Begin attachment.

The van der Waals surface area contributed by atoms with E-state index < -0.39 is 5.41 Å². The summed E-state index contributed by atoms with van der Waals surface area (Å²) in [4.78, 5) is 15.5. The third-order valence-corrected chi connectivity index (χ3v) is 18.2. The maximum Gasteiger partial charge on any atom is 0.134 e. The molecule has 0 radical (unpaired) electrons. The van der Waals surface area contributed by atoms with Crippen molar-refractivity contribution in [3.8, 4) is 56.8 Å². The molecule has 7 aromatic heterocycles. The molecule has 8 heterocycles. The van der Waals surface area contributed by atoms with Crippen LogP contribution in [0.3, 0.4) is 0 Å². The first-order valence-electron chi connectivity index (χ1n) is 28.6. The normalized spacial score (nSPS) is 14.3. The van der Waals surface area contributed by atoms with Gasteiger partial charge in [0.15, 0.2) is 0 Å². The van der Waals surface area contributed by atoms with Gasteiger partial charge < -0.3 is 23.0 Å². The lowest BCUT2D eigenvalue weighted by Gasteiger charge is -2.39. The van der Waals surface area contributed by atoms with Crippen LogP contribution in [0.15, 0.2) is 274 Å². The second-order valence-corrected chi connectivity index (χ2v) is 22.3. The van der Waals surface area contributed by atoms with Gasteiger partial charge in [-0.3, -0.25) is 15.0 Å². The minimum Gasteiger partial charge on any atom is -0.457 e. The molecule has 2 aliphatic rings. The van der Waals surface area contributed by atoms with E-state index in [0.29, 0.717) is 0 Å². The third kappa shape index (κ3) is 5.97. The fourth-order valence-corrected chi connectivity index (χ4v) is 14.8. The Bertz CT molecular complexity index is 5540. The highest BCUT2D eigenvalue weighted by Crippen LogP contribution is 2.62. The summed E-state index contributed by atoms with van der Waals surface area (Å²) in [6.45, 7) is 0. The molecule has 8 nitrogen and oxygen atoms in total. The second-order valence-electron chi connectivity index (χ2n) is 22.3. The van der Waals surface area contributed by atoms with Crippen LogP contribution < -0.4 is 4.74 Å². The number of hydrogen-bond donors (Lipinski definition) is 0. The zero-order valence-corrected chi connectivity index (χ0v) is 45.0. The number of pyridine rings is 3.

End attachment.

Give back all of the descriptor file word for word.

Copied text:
The van der Waals surface area contributed by atoms with E-state index < -0.39 is 5.41 Å². The summed E-state index contributed by atoms with van der Waals surface area (Å²) in [4.78, 5) is 15.5. The third-order valence-corrected chi connectivity index (χ3v) is 18.2. The maximum Gasteiger partial charge on any atom is 0.134 e. The molecule has 0 radical (unpaired) electrons. The van der Waals surface area contributed by atoms with Crippen molar-refractivity contribution in [3.8, 4) is 56.8 Å². The molecule has 7 aromatic heterocycles. The molecule has 8 heterocycles. The van der Waals surface area contributed by atoms with Crippen LogP contribution in [0.3, 0.4) is 0 Å². The first-order valence-electron chi connectivity index (χ1n) is 28.6. The normalized spacial score (nSPS) is 14.3. The van der Waals surface area contributed by atoms with Gasteiger partial charge in [0.15, 0.2) is 0 Å². The van der Waals surface area contributed by atoms with Gasteiger partial charge < -0.3 is 23.0 Å². The lowest BCUT2D eigenvalue weighted by Gasteiger charge is -2.39. The van der Waals surface area contributed by atoms with Crippen LogP contribution in [0.15, 0.2) is 274 Å². The second-order valence-corrected chi connectivity index (χ2v) is 22.3. The van der Waals surface area contributed by atoms with Gasteiger partial charge in [-0.3, -0.25) is 15.0 Å². The minimum Gasteiger partial charge on any atom is -0.457 e. The molecule has 2 aliphatic rings. The van der Waals surface area contributed by atoms with E-state index in [0.29, 0.717) is 0 Å². The third kappa shape index (κ3) is 5.97. The fourth-order valence-corrected chi connectivity index (χ4v) is 14.8. The Bertz CT molecular complexity index is 5540. The highest BCUT2D eigenvalue weighted by Crippen LogP contribution is 2.62. The summed E-state index contributed by atoms with van der Waals surface area (Å²) in [6.45, 7) is 0. The molecule has 8 nitrogen and oxygen atoms in total. The second-order valence-electron chi connectivity index (χ2n) is 22.3. The van der Waals surface area contributed by atoms with Crippen LogP contribution < -0.4 is 4.74 Å². The number of hydrogen-bond donors (Lipinski definition) is 0. The zero-order valence-corrected chi connectivity index (χ0v) is 45.0. The number of pyridine rings is 3.